i. Mom, dad, 8 year old child. Dad works and earns $2,474/month ($29,685) – 150% FPL. They pay $1000/month in rent.
1. Currently, they are over income for SNAP.
2. They would qualify for $111/month in SNAP if we expanded categorical eligibility to 150% FPL.
a.The child would also qualify for free school meals.
3. Earnings of 138% FPL (expanded Medicaid level for adults – $2,276) = $158/month in SNAP.
ii. Married couple, no children. Earning $1,967/month – 150% FPL, paying $700/rent.
1. They could get $78/month in SNAP if eligibility were expanded to 150% FPL.
2. The same couple earning 138% FPL (expanded Medicaid level) = $116/month in SNAP.
iii. Single adult. Income at $1,459/month, at 150% FPL. Pays $600/rent.
1. Could get $37/month in SNAP.
2. At 138% FPL (expanded Medicaid level – $1,343/month), could get $65/month in SNAP.
For simplicity’s sake, we used examples where all the income is earned. We recognize that where there is a mix of earned and unearned income, the benefit amounts will be lower. Additionally, there will be a small number of households with 3 or more people who may still not be able to receive SNAP if they have a small amount of earnings, the majority of their income is unearned and their shelter costs are low (the “zero benefit” households).
4. Expand access to SNAP for disabled immigrants. Adults who have attained lawful permanent resident (LPR) status face a 5 year waiting period before they can access SNAP. Disabled LPRs don’t have to wait 5 years if they are getting a disability based benefit. Because New York has a large immigrant population, there are most likely thousands of disabled immigrants receiving Safety Net Assistance and/or Medicaid who could potentially qualify for SNAP, and there are potentially several ways for New York to establish that these individuals are receiving a disability based benefit. One very modest proposal would be to start with immigrants receiving Medicaid community based long term care services, a disability-based benefit which already has a medical assessment process built into it on the Medicaid side, which could “count” for SNAP purposes. We would be happy to discuss in more detail.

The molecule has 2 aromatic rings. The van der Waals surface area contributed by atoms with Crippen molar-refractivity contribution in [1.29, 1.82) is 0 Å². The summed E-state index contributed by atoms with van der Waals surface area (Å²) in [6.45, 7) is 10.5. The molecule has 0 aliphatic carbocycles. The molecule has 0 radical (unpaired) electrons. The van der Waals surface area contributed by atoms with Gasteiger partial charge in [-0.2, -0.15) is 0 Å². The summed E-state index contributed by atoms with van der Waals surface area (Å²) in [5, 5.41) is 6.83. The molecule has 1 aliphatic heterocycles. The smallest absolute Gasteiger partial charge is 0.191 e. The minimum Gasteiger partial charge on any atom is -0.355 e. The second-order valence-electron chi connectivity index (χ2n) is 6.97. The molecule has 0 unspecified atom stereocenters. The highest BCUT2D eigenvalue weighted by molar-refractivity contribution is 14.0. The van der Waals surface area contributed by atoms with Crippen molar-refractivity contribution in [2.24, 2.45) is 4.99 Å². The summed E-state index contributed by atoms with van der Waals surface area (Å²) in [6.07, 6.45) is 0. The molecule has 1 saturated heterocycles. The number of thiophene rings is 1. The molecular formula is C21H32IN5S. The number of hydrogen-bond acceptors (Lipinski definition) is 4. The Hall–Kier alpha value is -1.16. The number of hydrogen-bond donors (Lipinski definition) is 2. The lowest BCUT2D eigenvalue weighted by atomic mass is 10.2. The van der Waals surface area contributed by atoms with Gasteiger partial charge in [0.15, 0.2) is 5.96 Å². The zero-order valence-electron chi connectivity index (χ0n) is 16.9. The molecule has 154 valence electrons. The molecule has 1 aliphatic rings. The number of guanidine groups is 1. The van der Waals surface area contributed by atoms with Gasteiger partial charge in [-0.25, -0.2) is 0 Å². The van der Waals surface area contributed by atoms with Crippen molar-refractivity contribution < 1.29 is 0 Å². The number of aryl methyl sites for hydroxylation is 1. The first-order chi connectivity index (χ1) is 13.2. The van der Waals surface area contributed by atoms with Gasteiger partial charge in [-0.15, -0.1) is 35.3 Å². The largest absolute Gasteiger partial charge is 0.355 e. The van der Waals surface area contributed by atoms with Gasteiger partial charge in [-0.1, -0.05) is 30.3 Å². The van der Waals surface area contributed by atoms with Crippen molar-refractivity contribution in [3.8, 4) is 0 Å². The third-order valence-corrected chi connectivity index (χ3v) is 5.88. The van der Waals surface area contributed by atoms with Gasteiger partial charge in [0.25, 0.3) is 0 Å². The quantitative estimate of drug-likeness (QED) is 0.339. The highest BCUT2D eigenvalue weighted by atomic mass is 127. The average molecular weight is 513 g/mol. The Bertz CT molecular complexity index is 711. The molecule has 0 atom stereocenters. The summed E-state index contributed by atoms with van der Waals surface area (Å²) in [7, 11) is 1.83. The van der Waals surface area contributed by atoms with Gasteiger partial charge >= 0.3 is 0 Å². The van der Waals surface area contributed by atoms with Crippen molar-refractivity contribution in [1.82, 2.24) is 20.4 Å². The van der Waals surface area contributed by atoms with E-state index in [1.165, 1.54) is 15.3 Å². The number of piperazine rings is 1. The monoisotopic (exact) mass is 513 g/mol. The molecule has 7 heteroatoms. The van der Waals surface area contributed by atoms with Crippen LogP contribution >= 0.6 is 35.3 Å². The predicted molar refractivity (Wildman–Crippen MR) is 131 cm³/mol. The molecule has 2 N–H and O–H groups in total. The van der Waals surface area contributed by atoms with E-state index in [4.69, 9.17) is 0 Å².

5. Ensure that Cuban/Haitian Entrants eligible for SNAP receive benefits. A Cuban or Haitian individual who enters with parole status any time after October of 1980 is considered a Cuban/Hatian Entrant, and is eligible for SNAP benefits without the five year wait and regardless of what their immigration status is at the time of application. The Office of Refugee Resettlement (ORR) has made it clear that this is the case even if the individual has an order of removal and the order of removal is not legally enforceable. Currently, orders of removal cannot be legally enforced as the U.S. has no diplomatic relationship with Cuba. Ordinarily they will be released under an Order of Supervision. However, for benefits purposes, they should be treated as Cuban/Haitian Entrants, not as PRUCOL (People Residing Under the Color of Law) as is otherwise the case with noncitizens under Orders of Supervision. By treating Cubans who initially entered in parole status but who are now under Orders of Supervision as PRUCOL, New York not only denies them access to SNAP but also loses any potential federal contribution to their Medicaid benefits, since PRUCOL is not a federal eligibility category.
 Extrapolated from data available at http://otda.ny.gov/resources/caseload/2013/2013-12-stats.pdf and http://otda.ny.gov/resources/caseload/2014/2014-12-stats.pdf.
 See Why New York Should Adopt Seamless Transfer of Cases When Families Move from One County to Another, available at http://www.empirejustice.org/assets/pdf/policy-advocacy/seamless-continuatin-of-snap.pdf.
For more information, please contact:
Empire Justice Center
119 Washington Avenue
Albany, NY 12210